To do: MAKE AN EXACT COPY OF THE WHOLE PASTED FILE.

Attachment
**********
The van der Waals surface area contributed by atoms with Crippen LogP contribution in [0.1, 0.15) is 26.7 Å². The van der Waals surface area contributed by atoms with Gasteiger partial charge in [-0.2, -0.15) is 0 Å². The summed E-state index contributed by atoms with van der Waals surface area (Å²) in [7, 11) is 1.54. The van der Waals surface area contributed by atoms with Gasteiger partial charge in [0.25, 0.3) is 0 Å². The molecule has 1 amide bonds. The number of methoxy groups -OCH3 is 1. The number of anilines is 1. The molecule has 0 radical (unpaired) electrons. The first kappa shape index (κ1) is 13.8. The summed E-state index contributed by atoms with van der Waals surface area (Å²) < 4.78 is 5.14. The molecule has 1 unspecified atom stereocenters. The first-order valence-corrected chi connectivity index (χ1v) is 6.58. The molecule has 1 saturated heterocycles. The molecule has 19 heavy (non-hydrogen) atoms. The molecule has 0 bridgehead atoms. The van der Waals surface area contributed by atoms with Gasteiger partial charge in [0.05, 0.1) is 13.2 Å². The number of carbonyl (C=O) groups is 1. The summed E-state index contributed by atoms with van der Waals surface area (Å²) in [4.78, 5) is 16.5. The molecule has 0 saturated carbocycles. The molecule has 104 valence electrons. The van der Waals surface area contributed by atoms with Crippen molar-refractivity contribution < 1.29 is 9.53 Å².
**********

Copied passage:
The van der Waals surface area contributed by atoms with Crippen LogP contribution in [0.1, 0.15) is 26.7 Å². The van der Waals surface area contributed by atoms with Gasteiger partial charge in [-0.2, -0.15) is 0 Å². The summed E-state index contributed by atoms with van der Waals surface area (Å²) in [7, 11) is 1.54. The van der Waals surface area contributed by atoms with Gasteiger partial charge in [0.25, 0.3) is 0 Å². The molecule has 1 amide bonds. The number of methoxy groups -OCH3 is 1. The number of anilines is 1. The molecule has 0 radical (unpaired) electrons. The first kappa shape index (κ1) is 13.8. The summed E-state index contributed by atoms with van der Waals surface area (Å²) < 4.78 is 5.14. The molecule has 1 unspecified atom stereocenters. The first-order valence-corrected chi connectivity index (χ1v) is 6.58. The molecule has 1 saturated heterocycles. The molecule has 19 heavy (non-hydrogen) atoms. The molecule has 0 bridgehead atoms. The van der Waals surface area contributed by atoms with Gasteiger partial charge in [0.05, 0.1) is 13.2 Å². The number of carbonyl (C=O) groups is 1. The summed E-state index contributed by atoms with van der Waals surface area (Å²) in [4.78, 5) is 16.5. The molecule has 0 saturated carbocycles. The molecule has 104 valence electrons. The van der Waals surface area contributed by atoms with Crippen molar-refractivity contribution < 1.29 is 9.53 Å².